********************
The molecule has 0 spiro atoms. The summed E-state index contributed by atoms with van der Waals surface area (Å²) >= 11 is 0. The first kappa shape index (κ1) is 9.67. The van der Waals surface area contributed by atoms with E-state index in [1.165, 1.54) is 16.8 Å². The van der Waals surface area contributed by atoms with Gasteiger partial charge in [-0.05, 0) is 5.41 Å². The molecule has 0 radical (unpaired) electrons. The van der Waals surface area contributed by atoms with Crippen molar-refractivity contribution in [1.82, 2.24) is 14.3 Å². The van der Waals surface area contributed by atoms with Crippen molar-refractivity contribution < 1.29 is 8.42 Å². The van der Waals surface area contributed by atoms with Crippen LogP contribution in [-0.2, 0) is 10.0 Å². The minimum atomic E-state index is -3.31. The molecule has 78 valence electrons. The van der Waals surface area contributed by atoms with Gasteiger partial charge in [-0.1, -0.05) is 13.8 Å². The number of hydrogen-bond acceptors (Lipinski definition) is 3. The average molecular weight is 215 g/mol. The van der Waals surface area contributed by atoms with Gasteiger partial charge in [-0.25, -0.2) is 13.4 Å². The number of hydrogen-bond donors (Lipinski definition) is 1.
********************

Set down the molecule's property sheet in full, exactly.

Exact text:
The molecule has 0 spiro atoms. The summed E-state index contributed by atoms with van der Waals surface area (Å²) >= 11 is 0. The first kappa shape index (κ1) is 9.67. The van der Waals surface area contributed by atoms with E-state index in [1.165, 1.54) is 16.8 Å². The van der Waals surface area contributed by atoms with Gasteiger partial charge in [-0.05, 0) is 5.41 Å². The molecule has 0 radical (unpaired) electrons. The van der Waals surface area contributed by atoms with Crippen molar-refractivity contribution in [1.82, 2.24) is 14.3 Å². The van der Waals surface area contributed by atoms with Crippen molar-refractivity contribution < 1.29 is 8.42 Å². The van der Waals surface area contributed by atoms with Crippen LogP contribution in [-0.2, 0) is 10.0 Å². The minimum atomic E-state index is -3.31. The molecule has 78 valence electrons. The van der Waals surface area contributed by atoms with Gasteiger partial charge in [-0.1, -0.05) is 13.8 Å². The number of hydrogen-bond acceptors (Lipinski definition) is 3. The average molecular weight is 215 g/mol. The van der Waals surface area contributed by atoms with Gasteiger partial charge in [-0.25, -0.2) is 13.4 Å². The number of hydrogen-bond donors (Lipinski definition) is 1.